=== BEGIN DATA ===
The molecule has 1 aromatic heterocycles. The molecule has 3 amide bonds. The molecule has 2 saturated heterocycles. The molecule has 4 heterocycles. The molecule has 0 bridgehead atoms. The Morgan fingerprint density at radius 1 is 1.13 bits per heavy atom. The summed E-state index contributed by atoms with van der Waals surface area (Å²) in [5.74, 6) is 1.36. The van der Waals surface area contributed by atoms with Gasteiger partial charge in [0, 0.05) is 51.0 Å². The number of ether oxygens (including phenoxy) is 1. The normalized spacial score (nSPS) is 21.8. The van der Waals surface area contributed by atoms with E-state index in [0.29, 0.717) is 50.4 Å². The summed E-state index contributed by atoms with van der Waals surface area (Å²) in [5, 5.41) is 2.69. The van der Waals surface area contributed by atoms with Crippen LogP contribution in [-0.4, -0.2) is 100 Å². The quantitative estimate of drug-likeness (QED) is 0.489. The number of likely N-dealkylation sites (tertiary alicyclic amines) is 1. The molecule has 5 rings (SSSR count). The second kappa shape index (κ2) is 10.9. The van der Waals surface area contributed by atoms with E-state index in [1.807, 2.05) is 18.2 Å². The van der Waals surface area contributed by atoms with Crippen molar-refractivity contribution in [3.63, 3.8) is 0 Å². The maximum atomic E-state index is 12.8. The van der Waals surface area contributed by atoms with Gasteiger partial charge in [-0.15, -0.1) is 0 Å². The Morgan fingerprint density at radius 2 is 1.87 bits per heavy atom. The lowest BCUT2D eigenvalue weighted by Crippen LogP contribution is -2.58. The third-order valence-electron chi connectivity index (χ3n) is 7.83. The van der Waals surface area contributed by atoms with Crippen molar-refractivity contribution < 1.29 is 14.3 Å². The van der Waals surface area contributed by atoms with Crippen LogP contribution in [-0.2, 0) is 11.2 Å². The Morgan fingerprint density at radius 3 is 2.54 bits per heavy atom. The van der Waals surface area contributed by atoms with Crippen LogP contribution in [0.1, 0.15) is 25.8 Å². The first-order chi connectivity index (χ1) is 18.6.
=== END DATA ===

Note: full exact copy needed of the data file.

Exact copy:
The molecule has 1 aromatic heterocycles. The molecule has 3 amide bonds. The molecule has 2 saturated heterocycles. The molecule has 4 heterocycles. The molecule has 0 bridgehead atoms. The Morgan fingerprint density at radius 1 is 1.13 bits per heavy atom. The summed E-state index contributed by atoms with van der Waals surface area (Å²) in [5.74, 6) is 1.36. The van der Waals surface area contributed by atoms with Gasteiger partial charge in [0, 0.05) is 51.0 Å². The number of ether oxygens (including phenoxy) is 1. The normalized spacial score (nSPS) is 21.8. The van der Waals surface area contributed by atoms with E-state index in [0.29, 0.717) is 50.4 Å². The summed E-state index contributed by atoms with van der Waals surface area (Å²) in [5, 5.41) is 2.69. The van der Waals surface area contributed by atoms with Crippen LogP contribution in [-0.4, -0.2) is 100 Å². The quantitative estimate of drug-likeness (QED) is 0.489. The number of likely N-dealkylation sites (tertiary alicyclic amines) is 1. The molecule has 5 rings (SSSR count). The second kappa shape index (κ2) is 10.9. The van der Waals surface area contributed by atoms with E-state index in [1.807, 2.05) is 18.2 Å². The van der Waals surface area contributed by atoms with Crippen molar-refractivity contribution in [3.63, 3.8) is 0 Å². The maximum atomic E-state index is 12.8. The van der Waals surface area contributed by atoms with Gasteiger partial charge in [-0.15, -0.1) is 0 Å². The Morgan fingerprint density at radius 2 is 1.87 bits per heavy atom. The lowest BCUT2D eigenvalue weighted by Crippen LogP contribution is -2.58. The third-order valence-electron chi connectivity index (χ3n) is 7.83. The van der Waals surface area contributed by atoms with Crippen molar-refractivity contribution < 1.29 is 14.3 Å². The van der Waals surface area contributed by atoms with Crippen LogP contribution in [-0.2, 0) is 11.2 Å². The Morgan fingerprint density at radius 3 is 2.54 bits per heavy atom. The van der Waals surface area contributed by atoms with Crippen LogP contribution in [0.1, 0.15) is 25.8 Å². The first-order chi connectivity index (χ1) is 18.6.